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One of Borges’s many obsessions was doubles – the idea of meeting yourself. Borges uses doubles to contrast himself against things and people that he is not or explore the things that he is. Norman Thomas di Giovanni explores it in detail in a chapter (titled “Borges at Play: the Self and the Selves”) of his book The Lesson of the Master: on Borges and his Work1. The double can appear in many forms and used to different effects, but at its core is about the question of self. It is clear that this is an innately human question, as the idea of the double pops up again and again across different cultures and languages. Borges’s readings of other authors are also affected by his thoughts on doubles, specifically Shakespeare and the American transcendentalists Walt Whitman and Ralph Waldo Emerson. While not strictly speaking doubles, alter egos and mirrors are also used to show a different side of a character by comparing them to themself. Four works of Borges’s in particular are singled out – “The South”, “The Other”, “Borges and I”, and “The Watcher”. These pieces are notable because they all use the idea of the double, but each in a different way. Di Giovanni’s analysis of the use of doubles is persuasive, but doesn’t develop some ideas as fully as they deserve.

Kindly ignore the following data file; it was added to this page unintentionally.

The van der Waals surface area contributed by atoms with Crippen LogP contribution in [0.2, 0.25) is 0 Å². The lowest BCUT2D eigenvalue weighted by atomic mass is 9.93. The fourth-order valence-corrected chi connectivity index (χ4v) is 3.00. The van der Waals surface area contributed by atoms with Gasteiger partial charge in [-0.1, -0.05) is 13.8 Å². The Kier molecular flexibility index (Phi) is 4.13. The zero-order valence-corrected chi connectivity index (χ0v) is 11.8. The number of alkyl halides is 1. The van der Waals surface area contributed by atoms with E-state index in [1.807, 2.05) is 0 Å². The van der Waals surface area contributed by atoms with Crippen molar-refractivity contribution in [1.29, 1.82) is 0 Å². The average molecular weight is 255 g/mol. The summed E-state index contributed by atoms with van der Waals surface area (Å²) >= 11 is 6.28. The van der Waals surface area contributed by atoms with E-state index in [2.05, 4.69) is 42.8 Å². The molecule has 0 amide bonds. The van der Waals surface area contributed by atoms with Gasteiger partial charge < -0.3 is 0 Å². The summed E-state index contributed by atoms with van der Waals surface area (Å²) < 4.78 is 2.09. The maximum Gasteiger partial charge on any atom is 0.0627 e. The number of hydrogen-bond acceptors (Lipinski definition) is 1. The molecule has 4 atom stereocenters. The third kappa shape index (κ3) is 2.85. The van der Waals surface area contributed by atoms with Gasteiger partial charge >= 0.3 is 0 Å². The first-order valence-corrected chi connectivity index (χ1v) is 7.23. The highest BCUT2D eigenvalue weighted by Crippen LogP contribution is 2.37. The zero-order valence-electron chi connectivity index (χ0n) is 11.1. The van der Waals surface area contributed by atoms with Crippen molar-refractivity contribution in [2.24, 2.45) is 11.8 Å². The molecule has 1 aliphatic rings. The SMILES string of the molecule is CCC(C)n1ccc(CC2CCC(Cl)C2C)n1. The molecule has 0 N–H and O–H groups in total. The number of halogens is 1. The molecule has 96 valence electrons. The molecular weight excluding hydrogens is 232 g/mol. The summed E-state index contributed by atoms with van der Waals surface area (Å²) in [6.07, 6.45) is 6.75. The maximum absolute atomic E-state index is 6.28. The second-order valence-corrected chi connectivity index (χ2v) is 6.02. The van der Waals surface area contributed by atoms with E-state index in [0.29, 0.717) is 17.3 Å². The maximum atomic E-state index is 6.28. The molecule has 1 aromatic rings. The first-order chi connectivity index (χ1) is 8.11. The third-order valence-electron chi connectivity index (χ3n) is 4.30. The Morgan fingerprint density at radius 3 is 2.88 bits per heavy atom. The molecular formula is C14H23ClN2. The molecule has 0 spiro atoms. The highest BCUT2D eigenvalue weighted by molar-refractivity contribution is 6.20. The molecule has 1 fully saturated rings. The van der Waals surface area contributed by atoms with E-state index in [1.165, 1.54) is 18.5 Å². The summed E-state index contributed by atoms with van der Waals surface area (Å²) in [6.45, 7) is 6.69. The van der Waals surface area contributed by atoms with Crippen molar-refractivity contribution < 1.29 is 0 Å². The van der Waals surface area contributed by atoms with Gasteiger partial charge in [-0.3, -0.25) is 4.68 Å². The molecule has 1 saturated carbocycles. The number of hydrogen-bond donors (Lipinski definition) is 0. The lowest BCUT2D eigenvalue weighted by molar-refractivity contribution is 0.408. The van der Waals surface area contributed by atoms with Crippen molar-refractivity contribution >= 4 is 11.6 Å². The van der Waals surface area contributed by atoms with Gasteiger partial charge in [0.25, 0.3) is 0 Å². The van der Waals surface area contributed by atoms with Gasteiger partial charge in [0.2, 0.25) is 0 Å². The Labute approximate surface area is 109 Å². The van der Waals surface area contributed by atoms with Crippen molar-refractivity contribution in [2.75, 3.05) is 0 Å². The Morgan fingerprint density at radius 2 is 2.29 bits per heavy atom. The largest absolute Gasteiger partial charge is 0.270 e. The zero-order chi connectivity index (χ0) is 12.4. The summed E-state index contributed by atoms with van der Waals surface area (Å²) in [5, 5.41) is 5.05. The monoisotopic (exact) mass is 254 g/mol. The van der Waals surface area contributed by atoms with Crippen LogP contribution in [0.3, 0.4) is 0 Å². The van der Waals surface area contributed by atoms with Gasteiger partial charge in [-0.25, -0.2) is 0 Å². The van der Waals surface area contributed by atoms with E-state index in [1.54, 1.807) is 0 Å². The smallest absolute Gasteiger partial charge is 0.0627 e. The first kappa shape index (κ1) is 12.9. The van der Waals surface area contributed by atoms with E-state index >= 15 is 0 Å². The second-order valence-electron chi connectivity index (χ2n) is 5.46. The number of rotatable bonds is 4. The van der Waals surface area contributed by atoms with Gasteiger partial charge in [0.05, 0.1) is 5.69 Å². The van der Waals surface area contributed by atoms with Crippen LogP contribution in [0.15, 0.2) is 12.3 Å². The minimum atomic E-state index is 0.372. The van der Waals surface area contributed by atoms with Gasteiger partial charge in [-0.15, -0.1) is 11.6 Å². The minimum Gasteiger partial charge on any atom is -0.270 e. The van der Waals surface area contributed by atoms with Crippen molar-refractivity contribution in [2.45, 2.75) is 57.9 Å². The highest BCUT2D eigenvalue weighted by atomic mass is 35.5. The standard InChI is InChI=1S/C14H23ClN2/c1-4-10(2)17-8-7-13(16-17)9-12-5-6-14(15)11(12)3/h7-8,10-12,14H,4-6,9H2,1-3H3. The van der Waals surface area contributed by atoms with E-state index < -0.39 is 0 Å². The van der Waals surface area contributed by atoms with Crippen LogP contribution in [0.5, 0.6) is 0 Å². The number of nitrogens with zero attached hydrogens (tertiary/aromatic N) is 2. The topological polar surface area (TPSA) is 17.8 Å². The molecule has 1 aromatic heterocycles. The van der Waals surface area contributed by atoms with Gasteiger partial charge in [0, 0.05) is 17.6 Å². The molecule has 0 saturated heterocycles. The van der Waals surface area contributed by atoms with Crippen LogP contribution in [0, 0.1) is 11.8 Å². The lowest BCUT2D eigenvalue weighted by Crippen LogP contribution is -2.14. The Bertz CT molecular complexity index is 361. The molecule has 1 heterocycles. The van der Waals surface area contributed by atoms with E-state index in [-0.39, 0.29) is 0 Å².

The double is a pervasive idea across cultures. Borges himself explores this in The Book of Imaginary Beings, describing various forms of the double around the world. There are numerous sayings and words for a double, but the most interesting are the myths. The Scottish fetch and wraith are both said to be doubles that take you to death or seen before death, respectively. The Egyptian ka is supposed to be an exact double in every way, and exist for every living and non-living thing, even the gods. Jewish beliefs put the sighting of a double, far from a omen of death, as a sign that a person is a prophet. Di Giovanni includes this passage from Borges’s book, but fails to analyze what its addition to the original work could mean. The Book of Imaginary Beings was originally published in 1957, before any of the other stories discussed other than “The South” (which uses the concept of the double in a different way than the other three). This implies that Borges was just beginning to explore the idea of the double and how it could be used in literature. The double can either be the same as the original, pointing out things previously unseen, or they can be the opposite, acting as contrast against the original.